On the other hand, if a child of a patient who carries a dominant autonomic disorder does not inherit the abnormal gene, it will neither develop nor pass the disease.

Some examples of autosomal dominant disorders are Huntington's disease and the Marfan syndrome .

Autosomal recessive inheritance

In this case, it is necessary that two copies of an abnormal gene are present so that the disease or syndrome can occur and develop in the child.

If a patient suffers an autosomal recessive inheritance disorder, it means that each of their parents carried a copy of the defective gene, but none of them showed signs or symptoms related to the disease or syndrome.

These types of disorders are not found in every generation of a family. In fact, a person has a four-way possibility of inheriting the abnormal gene from both parents and developing the disease or mutation. In contrast, there is a 50% chance of inheriting the abnormal gene from one parent or the other.

In the case of a pregnancy, there is a 50% chance that the child will inherit one of the abnormal genes and have other normal genes; And a 25% chance that none of the abnormal genes will come - or that, on the other hand, get the two genes mutated and develop the disease.

Some examples of autosomal recessive diseases are cystic fibrosis and the Sickle cell anemia .

Aneuploidy of autosomes

Aneuploidy is the second largest category of chromosome mutations and occurs when the number of chromosomes is abnormal. That is, an organism with aneuploidy has a different number of chromosomes than its original set of chromosomes. The most common aneuploidies are trisomies and monosomies.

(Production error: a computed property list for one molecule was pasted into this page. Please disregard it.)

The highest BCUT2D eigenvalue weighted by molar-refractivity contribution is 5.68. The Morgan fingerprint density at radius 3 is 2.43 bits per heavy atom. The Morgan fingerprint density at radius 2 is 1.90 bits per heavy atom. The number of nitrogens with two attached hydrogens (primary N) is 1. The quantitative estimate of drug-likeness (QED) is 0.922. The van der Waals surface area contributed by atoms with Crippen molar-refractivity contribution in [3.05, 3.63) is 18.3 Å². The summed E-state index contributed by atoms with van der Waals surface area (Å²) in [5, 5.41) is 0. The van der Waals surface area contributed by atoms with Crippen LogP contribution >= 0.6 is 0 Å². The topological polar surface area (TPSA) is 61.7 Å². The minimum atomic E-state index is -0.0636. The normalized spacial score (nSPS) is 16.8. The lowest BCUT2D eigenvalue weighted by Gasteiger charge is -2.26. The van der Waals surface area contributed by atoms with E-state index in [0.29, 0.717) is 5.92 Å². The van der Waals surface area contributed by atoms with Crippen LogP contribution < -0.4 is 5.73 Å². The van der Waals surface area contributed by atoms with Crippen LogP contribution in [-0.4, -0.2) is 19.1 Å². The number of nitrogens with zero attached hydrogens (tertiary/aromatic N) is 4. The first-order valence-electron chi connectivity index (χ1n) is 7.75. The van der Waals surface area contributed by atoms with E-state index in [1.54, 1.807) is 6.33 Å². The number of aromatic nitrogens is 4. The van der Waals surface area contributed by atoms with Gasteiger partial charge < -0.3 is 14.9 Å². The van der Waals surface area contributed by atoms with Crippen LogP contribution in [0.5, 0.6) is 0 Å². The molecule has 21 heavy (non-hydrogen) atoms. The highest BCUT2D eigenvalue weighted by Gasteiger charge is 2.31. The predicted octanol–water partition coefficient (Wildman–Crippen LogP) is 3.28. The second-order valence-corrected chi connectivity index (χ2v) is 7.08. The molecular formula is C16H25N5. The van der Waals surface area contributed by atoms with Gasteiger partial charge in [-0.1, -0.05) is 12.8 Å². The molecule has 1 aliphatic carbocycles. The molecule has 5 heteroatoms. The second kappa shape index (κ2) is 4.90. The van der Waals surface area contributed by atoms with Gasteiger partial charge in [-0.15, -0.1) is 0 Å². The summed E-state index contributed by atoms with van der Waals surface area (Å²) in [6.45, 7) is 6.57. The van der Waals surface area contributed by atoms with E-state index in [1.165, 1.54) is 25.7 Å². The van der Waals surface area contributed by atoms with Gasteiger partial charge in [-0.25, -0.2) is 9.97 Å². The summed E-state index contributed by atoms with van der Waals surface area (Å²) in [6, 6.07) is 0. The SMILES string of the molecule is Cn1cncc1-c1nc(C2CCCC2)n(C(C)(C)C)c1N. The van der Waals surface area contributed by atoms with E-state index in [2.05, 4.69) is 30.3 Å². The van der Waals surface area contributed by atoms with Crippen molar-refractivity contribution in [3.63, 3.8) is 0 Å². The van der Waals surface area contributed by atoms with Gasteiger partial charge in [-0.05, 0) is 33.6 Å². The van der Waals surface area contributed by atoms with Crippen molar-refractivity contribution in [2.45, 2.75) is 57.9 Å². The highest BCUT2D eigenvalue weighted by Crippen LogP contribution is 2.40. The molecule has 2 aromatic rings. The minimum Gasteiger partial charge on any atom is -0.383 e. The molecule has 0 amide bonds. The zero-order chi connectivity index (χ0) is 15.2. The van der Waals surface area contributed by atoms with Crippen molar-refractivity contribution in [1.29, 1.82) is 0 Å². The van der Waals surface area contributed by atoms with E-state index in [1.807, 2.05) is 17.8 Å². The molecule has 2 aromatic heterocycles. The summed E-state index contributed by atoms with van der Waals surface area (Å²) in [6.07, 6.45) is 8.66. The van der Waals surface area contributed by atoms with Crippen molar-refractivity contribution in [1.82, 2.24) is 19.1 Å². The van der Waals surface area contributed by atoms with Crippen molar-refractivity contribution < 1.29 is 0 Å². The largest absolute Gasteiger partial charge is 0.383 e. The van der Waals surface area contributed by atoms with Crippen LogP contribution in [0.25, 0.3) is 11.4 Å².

This is usually due to a failure in the separation phase of the cell, ie a delay during the process of meiosis of the chromosome.

However, the most common cause is non-meiotic disjunction. During the process, two chromosomes are left together and one pole is empty. It is more common to occur during meiosis than mitosis, but it can occur in both processes.

In the case of trisomy, one of the most frequent is the trisomy of chromosome 21, which gives rise to individuals with Down's Syndrome , A condition with specific characteristics such as growth delays, distinctive facial features and some moderate intellectual disability. Other known trisomies are autosoma 13 or 18. Many of them are not compatible with life.

Although the cause of aneuploidy is not really known, maternal age has always been one of the factors to consider. This occurs because women's oocytes are the same age and with aging cells can decrease their ability to maintain chromosomal tetrad during the process of meiosis.

It should be noted that the greatest number of chromosomal abnormalities occur in autosomes. Therefore, a comprehensive study of genes will prevent and prevent inherited genetic disorders and diseases.

References

  1. Medical definition of autosomal chromosome. Retrieved from medicinenet.com.
  2. Retrieved from Wikipedia.com.
  3. How many autosomes do humans have? Retrieved from reference.com.
  4. Autosomal dominant. Retrieved from medlineplus.gov.
  5. What are the different ways in which a genetic condition can be inherited? Retrieved from ghr.nlm.nih.gov.
  6. An Introduction to Genetic Analysis. 7th edition. Retrieved from ncbi.nih.gov.
  7. Autosomal Abnormalities. Retrieved from anthro.palomar.edu.